Monitor network traffic with Cacti

Learn how to install and configure Cacti in order to watch the traffic of a Cisco ADSL router using SNMP

Cacti’s Preview view shows all monitoring graphs and is an easy way to get a general overview of what you monitor

Cacti is an open source network graphing application that uses RRDTool – a data logging and graphing system for time series data.

A router, by default, connects two different networks, and therefore it should have at least two distinct network interfaces. This article will use a Cisco 877W ADSL router that uses three interfaces: one for the ADSL connection, one RJ45 Ethernet port and a Wi- Fi connection. What you want to monitor is the ADSL connection. Don’t worry – do not think that you will need to use the ADSL interface to get the desired data; SNMP can ask any one of the three interfaces and get the same ADSL- related monitoring data!

Our previous tutorial about MRTG in issue 145 of LU&D used the ADSL interface whereas this tutorial will use the IP of the Wi-Fi interface. Using a different IP address or interface makes no difference. Cacti has many more capabilities including support for plugins that enable developers to generate additional Cacti features without dealing with Cacti’s source code. A forthcoming article will show you how to develop a Cacti plugin, but for now we’ll focus on installation and configuration.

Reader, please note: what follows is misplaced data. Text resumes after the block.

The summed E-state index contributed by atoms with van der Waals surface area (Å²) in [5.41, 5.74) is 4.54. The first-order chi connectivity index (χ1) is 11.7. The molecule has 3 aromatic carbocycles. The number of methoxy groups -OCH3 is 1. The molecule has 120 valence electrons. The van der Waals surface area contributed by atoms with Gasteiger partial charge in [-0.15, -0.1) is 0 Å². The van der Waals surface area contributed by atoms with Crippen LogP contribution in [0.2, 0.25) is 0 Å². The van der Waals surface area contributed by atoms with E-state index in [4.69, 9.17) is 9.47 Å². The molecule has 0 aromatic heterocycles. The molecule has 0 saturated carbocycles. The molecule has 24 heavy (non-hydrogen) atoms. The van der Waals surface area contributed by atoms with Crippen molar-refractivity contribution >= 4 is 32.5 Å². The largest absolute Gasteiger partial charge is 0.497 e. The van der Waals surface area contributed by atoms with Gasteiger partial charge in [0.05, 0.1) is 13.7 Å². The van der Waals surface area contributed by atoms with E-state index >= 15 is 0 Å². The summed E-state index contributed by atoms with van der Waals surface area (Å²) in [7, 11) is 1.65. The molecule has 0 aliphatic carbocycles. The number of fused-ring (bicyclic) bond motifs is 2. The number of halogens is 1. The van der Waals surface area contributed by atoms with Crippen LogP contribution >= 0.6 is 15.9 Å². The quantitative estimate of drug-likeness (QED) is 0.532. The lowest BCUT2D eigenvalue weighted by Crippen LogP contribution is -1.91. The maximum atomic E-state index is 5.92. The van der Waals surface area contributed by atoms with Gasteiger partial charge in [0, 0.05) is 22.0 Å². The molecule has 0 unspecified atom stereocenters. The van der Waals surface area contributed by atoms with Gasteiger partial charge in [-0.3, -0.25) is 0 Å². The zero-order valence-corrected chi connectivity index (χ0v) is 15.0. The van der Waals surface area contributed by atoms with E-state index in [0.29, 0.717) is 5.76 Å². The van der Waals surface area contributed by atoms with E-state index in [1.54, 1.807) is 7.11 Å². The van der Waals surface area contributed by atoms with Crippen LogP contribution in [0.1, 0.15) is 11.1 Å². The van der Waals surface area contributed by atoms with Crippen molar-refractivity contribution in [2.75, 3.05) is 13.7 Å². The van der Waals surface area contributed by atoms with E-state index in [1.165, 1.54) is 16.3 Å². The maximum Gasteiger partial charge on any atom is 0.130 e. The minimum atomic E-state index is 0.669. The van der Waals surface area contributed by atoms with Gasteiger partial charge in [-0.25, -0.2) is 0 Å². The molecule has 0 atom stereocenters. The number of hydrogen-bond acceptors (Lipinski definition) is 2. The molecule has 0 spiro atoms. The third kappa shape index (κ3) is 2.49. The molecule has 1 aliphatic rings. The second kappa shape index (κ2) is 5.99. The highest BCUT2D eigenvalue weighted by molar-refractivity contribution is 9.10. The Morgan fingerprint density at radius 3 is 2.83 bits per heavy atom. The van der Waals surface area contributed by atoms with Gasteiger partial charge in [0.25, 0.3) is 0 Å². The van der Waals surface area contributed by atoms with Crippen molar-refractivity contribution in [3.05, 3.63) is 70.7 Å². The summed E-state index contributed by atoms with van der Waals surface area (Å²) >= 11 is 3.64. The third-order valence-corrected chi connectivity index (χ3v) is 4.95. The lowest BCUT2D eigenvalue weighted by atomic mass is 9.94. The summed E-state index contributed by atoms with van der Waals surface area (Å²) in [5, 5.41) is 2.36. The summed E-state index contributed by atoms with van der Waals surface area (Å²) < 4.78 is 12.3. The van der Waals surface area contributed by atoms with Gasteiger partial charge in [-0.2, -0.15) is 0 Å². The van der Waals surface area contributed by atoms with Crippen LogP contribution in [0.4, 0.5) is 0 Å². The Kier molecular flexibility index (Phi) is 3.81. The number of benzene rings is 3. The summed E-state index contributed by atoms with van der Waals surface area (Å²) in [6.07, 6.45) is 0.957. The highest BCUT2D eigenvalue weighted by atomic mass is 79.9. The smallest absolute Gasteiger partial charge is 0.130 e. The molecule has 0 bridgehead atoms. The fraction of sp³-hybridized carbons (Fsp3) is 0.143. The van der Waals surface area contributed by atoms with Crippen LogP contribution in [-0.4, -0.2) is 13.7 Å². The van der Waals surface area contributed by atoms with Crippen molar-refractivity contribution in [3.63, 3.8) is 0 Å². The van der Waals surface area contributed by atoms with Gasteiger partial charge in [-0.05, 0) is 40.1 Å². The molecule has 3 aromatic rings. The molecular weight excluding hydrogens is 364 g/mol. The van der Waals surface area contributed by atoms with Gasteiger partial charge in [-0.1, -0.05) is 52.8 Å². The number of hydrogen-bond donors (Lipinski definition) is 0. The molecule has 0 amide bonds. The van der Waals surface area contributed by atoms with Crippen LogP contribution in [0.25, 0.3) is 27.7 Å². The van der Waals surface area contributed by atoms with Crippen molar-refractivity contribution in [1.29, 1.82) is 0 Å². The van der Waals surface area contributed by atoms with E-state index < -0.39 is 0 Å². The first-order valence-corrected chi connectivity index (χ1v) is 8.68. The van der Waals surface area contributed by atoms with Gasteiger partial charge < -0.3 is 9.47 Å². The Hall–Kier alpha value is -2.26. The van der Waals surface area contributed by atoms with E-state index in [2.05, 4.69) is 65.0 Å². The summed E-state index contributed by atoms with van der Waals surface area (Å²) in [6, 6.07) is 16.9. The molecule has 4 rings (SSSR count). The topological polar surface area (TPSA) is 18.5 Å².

Cacti’s Preview view shows all monitoring graphs and is an easy way to get a general overview of what you monitor
Cacti’s Preview view shows all monitoring graphs and is an easy way to get a general overview of what you monitor




Step 01 Get Cacti

On an Ubuntu system you can get Cacti by running the following command:

# apt-get install cacti

This command will automatically install RRDTool as well as other required packages. Cacti installs its files at /usr/share/cacti/.

As Cacti is actually a group of PHP scripts and a database working together and creating a monitoring site, multiple devices can be easily monitored using a centralised site.

Step 02 Installation steps

Installing Cacti is far more difficult than MRTG because Cacti uses a database to save its data instead of plain text files. Cacti uses PHP so your Apache configuration should also support PHP. So, you should have MySQL up and running as well as Apache with PHP support before continuing with the installation of Cacti.

The power that Cacti offers does come at a price that you will only have to pay the first time you install it.

Step 03 Pre-installation actions

You should have root privileges in order to set up Cacti on your Linux machine. You should also know the SNMP-related information of the Cisco router. If the ADSL router is not properly configured to support SNMP, you will also need to have administrative privileges on it and set up SNMP yourself.

The Linux machine must also run MySQL. Although it is not necessary, it is very convenient to have a separate MySQL database to store all Cacti-related data.

Step 04 MySQL Setup

Cacti needs a database in order to work and store its data. The default option is the very popular MySQL database. For the purposes of this article, the name of the MySQL user will be ‘cacti’ and the password will be ‘cactipass’. It is good to use a separate database to store all Cacti related data; it will be called ‘cactiDB’.